When Rajput warriors faced certain defeat they would put on their white robes of celebration and ride forth into the ranks of the enemy in one final, hopeless attack. They were kshatriyas.

In 1942 six hundred Italian cavalrymen charged a two thousand strong Soviet infantry unit, dug in with machine guns and light artillery. Although almost completely wiped out and against all odds they managed to put hundreds of Russians to the sword and scattered the rest.  They were kshatriyas.

Japanese warriors marched into battle against the numerically and technically overwhelming forces of Kublai Khan only to see them swept miraculously away by the Divine Wind (kamikaze). Twice. Bushido is kshatriya. Their dharma would lead them to victory over the navies of the Tsar, to Pearl Harbor and eventually, tragically, to Hiroshima and Nagasaki.

The path of the warrior is not an easy one.

Krishna told Arjuna he must fight even though the battle was sure to be a catastrophe and the enemy were his brothers. He also told him he had the right to struggle but not to the fruits of his struggle. Thus is kshatriya dharma.

You don’t fire until you see the eyes of the enemy – and your own reflection in them.

To turn tail in the face of defeat, to dehumanise your enemy, to do other than your utmost to cover your colleagues’ backs, to surrender yourself while there is still the slightest chance of striking back, to kill non-combatants, to fail to honour the fallen – both yours and theirs; these are fundamental breaches of the code of the warrior. No matter how the battle goes, the warrior who does these things has lost. He has lost his varna. He has lost himself.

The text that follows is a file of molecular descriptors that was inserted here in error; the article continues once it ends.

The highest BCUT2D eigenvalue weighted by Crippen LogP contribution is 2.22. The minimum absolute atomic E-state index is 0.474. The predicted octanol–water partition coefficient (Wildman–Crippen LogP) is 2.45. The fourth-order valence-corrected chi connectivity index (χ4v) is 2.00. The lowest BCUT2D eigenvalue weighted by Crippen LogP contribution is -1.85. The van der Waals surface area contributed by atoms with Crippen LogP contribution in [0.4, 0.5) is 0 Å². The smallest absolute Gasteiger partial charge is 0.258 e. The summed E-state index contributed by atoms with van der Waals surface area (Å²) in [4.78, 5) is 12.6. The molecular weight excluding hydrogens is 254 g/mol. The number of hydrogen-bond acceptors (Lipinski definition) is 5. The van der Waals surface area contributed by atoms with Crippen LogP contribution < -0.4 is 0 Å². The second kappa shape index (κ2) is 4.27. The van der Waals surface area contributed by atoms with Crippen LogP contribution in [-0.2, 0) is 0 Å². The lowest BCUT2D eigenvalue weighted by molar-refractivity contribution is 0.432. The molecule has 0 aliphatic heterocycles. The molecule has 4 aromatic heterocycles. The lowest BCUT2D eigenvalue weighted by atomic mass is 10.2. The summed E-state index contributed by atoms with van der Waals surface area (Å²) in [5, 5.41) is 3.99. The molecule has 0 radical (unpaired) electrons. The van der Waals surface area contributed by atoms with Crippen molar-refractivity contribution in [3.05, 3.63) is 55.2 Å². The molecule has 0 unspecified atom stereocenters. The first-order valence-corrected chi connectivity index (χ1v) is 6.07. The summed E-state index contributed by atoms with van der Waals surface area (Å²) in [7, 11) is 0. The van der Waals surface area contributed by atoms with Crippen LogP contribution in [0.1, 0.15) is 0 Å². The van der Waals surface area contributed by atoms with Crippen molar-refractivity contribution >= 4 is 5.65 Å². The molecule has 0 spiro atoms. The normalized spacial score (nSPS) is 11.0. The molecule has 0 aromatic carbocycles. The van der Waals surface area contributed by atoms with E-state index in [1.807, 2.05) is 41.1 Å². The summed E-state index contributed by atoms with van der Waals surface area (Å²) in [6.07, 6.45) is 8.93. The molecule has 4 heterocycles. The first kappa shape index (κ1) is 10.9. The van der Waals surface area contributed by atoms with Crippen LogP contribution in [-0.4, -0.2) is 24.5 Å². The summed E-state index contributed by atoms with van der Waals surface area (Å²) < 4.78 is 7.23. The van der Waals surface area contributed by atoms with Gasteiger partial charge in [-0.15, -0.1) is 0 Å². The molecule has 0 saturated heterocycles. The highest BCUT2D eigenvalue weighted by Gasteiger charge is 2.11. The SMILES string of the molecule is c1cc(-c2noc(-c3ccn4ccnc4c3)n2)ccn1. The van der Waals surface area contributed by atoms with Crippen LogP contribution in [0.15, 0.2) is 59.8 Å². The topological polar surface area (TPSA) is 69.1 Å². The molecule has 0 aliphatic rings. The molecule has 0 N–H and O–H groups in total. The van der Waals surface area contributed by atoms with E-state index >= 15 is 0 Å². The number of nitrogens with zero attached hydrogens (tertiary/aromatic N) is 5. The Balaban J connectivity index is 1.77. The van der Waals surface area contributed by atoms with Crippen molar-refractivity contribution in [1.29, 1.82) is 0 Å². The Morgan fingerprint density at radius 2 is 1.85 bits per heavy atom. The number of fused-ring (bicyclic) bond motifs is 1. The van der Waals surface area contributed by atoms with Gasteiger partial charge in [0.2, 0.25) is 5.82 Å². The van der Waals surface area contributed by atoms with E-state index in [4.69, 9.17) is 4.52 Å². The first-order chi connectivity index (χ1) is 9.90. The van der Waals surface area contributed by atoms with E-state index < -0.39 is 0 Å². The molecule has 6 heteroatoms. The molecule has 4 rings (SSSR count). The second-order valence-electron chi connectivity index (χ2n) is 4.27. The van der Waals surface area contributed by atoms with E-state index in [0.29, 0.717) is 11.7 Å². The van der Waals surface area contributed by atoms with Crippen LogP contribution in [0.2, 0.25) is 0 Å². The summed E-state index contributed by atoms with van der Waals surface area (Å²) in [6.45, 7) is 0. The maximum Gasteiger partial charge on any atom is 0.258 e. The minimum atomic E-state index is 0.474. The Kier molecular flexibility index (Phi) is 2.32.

Us kshatriyas are prone to cracking up.

If you are horrified by what I have just written, you are not a kshatriya. If you felt yourself welling up you probably are.

What do you suppose your caste is?

Do you find your worth in work, art or skillful craftsmanship?
Do you measure your value by providing material security to yourself and others?
Does your honour lie in leadership and sacrifice?
Do you grow through study and teaching?

Maybe if you can find your caste you can find a guide to what is most fulfilling to you. Perhaps you can use it to help build meaning into your life.

In the hands of oppressors caste is all too often used as manacles, fetters.

In your own hands it can be an anchor or a compass.